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Every mother remembers a whole range of firsts. First smile. First word. First steps.

Philippa leaned against the kitchen counter, watching her daughter. There were two cushions on the chair, and Georgia was perched on top of them so that she could reach properly. She had her favourite colouring book open in front of her, and pencil crayons were scattered across the table.

She reached out and picked up the nearest crayon, barely looking at it before putting it to the paper. Her tongue poked out of the corner of her mouth, and she scribbled gently.

Philippa didn’t need to see the sheet to know that the colours were perfectly even, perfectly within the lines, almost expert.

Georgia reached out again for the nearest crayon. It was blue, but by the time it touched the paper it was a perfect peachy skin tone colour. The set didn’t even have that colour to start with, but Georgia wanted it, so there it was.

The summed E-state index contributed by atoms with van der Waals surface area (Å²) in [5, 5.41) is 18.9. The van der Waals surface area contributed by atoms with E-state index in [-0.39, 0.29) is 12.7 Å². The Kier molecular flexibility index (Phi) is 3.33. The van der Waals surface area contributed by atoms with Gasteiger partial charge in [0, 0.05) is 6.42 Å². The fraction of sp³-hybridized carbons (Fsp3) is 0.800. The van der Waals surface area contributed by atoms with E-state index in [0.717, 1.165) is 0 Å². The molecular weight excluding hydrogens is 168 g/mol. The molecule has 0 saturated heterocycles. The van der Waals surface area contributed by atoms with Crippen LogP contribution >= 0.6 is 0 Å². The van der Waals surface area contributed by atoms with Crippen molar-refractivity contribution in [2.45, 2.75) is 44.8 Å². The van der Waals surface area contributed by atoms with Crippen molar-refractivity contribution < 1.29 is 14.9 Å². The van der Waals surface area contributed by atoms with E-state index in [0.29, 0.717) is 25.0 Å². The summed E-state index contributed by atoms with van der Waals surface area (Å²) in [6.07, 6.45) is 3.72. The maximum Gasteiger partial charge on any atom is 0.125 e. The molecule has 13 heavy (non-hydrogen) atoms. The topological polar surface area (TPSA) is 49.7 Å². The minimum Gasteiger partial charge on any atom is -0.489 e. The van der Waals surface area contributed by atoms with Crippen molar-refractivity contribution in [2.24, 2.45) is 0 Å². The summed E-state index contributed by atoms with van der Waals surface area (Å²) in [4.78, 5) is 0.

She scribbled on the paper. From her position near the sink, Philippa could see the pencil going across the lines. It should have been a complete mess, but the colour sank only into the right bits. Georgia only wanted it there.

Philippa clutched her coffee cup and tried to tell herself that it was only colouring in, but the memory was burned into her along with all the other firsts.

First fear.

© Kari Fay